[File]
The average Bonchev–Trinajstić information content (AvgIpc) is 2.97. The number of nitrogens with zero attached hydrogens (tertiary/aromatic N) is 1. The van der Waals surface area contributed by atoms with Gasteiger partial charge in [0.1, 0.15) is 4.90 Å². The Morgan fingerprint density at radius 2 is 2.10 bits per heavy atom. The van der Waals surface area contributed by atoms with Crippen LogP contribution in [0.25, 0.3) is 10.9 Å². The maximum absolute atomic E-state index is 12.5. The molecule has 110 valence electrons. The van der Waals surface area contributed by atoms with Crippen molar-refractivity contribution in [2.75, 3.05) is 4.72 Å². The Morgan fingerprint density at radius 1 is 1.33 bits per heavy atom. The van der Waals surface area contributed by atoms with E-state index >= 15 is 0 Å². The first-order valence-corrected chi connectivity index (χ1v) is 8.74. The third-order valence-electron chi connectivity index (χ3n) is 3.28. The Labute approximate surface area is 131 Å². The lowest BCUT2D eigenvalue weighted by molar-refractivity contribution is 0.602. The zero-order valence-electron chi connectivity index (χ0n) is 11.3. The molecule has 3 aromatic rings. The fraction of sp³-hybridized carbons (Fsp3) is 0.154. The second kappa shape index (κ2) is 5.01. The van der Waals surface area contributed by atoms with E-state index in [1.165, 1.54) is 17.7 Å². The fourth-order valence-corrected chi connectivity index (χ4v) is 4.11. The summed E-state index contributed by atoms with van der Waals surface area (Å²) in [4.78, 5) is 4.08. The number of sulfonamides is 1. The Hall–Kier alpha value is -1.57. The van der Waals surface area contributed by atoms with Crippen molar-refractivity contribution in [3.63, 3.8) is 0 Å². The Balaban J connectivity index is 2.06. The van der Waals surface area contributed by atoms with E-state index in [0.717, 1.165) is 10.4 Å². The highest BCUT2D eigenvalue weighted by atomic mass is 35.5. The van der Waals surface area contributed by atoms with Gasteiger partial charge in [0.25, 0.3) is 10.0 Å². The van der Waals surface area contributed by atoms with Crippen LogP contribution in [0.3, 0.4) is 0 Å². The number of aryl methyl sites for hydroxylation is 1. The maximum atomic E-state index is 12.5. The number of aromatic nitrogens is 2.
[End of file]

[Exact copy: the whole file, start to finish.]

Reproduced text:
The average Bonchev–Trinajstić information content (AvgIpc) is 2.97. The number of nitrogens with zero attached hydrogens (tertiary/aromatic N) is 1. The van der Waals surface area contributed by atoms with Gasteiger partial charge in [0.1, 0.15) is 4.90 Å². The Morgan fingerprint density at radius 2 is 2.10 bits per heavy atom. The van der Waals surface area contributed by atoms with Crippen LogP contribution in [0.25, 0.3) is 10.9 Å². The maximum absolute atomic E-state index is 12.5. The molecule has 110 valence electrons. The van der Waals surface area contributed by atoms with Crippen molar-refractivity contribution in [2.75, 3.05) is 4.72 Å². The Morgan fingerprint density at radius 1 is 1.33 bits per heavy atom. The van der Waals surface area contributed by atoms with E-state index >= 15 is 0 Å². The first-order valence-corrected chi connectivity index (χ1v) is 8.74. The third-order valence-electron chi connectivity index (χ3n) is 3.28. The Labute approximate surface area is 131 Å². The lowest BCUT2D eigenvalue weighted by molar-refractivity contribution is 0.602. The zero-order valence-electron chi connectivity index (χ0n) is 11.3. The molecule has 3 aromatic rings. The fraction of sp³-hybridized carbons (Fsp3) is 0.154. The second kappa shape index (κ2) is 5.01. The van der Waals surface area contributed by atoms with E-state index in [1.165, 1.54) is 17.7 Å². The fourth-order valence-corrected chi connectivity index (χ4v) is 4.11. The summed E-state index contributed by atoms with van der Waals surface area (Å²) in [4.78, 5) is 4.08. The number of sulfonamides is 1. The Hall–Kier alpha value is -1.57. The van der Waals surface area contributed by atoms with Crippen molar-refractivity contribution in [3.63, 3.8) is 0 Å². The Balaban J connectivity index is 2.06. The van der Waals surface area contributed by atoms with E-state index in [0.717, 1.165) is 10.4 Å². The highest BCUT2D eigenvalue weighted by atomic mass is 35.5. The van der Waals surface area contributed by atoms with Gasteiger partial charge in [0.25, 0.3) is 10.0 Å². The van der Waals surface area contributed by atoms with Crippen LogP contribution in [0.3, 0.4) is 0 Å². The number of aryl methyl sites for hydroxylation is 1. The maximum atomic E-state index is 12.5. The number of aromatic nitrogens is 2.